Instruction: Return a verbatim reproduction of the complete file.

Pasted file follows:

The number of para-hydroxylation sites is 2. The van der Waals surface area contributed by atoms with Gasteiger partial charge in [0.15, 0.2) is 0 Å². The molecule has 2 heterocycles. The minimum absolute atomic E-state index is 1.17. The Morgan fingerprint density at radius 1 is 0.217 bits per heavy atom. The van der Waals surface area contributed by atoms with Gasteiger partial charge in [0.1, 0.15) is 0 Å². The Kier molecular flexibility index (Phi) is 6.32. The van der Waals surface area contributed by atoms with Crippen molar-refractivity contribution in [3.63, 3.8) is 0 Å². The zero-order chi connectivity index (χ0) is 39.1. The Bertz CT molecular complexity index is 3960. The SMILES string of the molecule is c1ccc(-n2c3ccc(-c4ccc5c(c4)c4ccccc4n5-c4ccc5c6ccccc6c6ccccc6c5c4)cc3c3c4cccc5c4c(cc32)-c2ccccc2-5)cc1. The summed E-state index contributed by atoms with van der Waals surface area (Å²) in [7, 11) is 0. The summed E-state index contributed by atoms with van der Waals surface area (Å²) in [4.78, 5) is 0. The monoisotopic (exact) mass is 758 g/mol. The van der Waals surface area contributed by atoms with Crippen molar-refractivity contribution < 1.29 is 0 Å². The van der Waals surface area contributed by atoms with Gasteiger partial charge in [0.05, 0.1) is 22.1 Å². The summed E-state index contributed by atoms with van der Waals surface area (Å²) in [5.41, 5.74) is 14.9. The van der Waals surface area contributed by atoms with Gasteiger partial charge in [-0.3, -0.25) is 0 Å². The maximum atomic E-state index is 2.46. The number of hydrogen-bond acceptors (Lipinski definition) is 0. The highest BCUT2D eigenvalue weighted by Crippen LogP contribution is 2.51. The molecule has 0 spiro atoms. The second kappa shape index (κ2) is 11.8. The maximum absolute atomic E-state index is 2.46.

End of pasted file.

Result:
The number of para-hydroxylation sites is 2. The van der Waals surface area contributed by atoms with Gasteiger partial charge in [0.15, 0.2) is 0 Å². The molecule has 2 heterocycles. The minimum absolute atomic E-state index is 1.17. The Morgan fingerprint density at radius 1 is 0.217 bits per heavy atom. The van der Waals surface area contributed by atoms with Gasteiger partial charge in [0.1, 0.15) is 0 Å². The Kier molecular flexibility index (Phi) is 6.32. The van der Waals surface area contributed by atoms with Crippen molar-refractivity contribution in [3.63, 3.8) is 0 Å². The zero-order chi connectivity index (χ0) is 39.1. The Bertz CT molecular complexity index is 3960. The SMILES string of the molecule is c1ccc(-n2c3ccc(-c4ccc5c(c4)c4ccccc4n5-c4ccc5c6ccccc6c6ccccc6c5c4)cc3c3c4cccc5c4c(cc32)-c2ccccc2-5)cc1. The summed E-state index contributed by atoms with van der Waals surface area (Å²) in [7, 11) is 0. The summed E-state index contributed by atoms with van der Waals surface area (Å²) in [4.78, 5) is 0. The monoisotopic (exact) mass is 758 g/mol. The van der Waals surface area contributed by atoms with Crippen molar-refractivity contribution < 1.29 is 0 Å². The van der Waals surface area contributed by atoms with Gasteiger partial charge in [0.05, 0.1) is 22.1 Å². The summed E-state index contributed by atoms with van der Waals surface area (Å²) in [5.41, 5.74) is 14.9. The van der Waals surface area contributed by atoms with Gasteiger partial charge in [-0.3, -0.25) is 0 Å². The maximum atomic E-state index is 2.46. The number of hydrogen-bond acceptors (Lipinski definition) is 0. The highest BCUT2D eigenvalue weighted by Crippen LogP contribution is 2.51. The molecule has 0 spiro atoms. The second kappa shape index (κ2) is 11.8. The maximum absolute atomic E-state index is 2.46.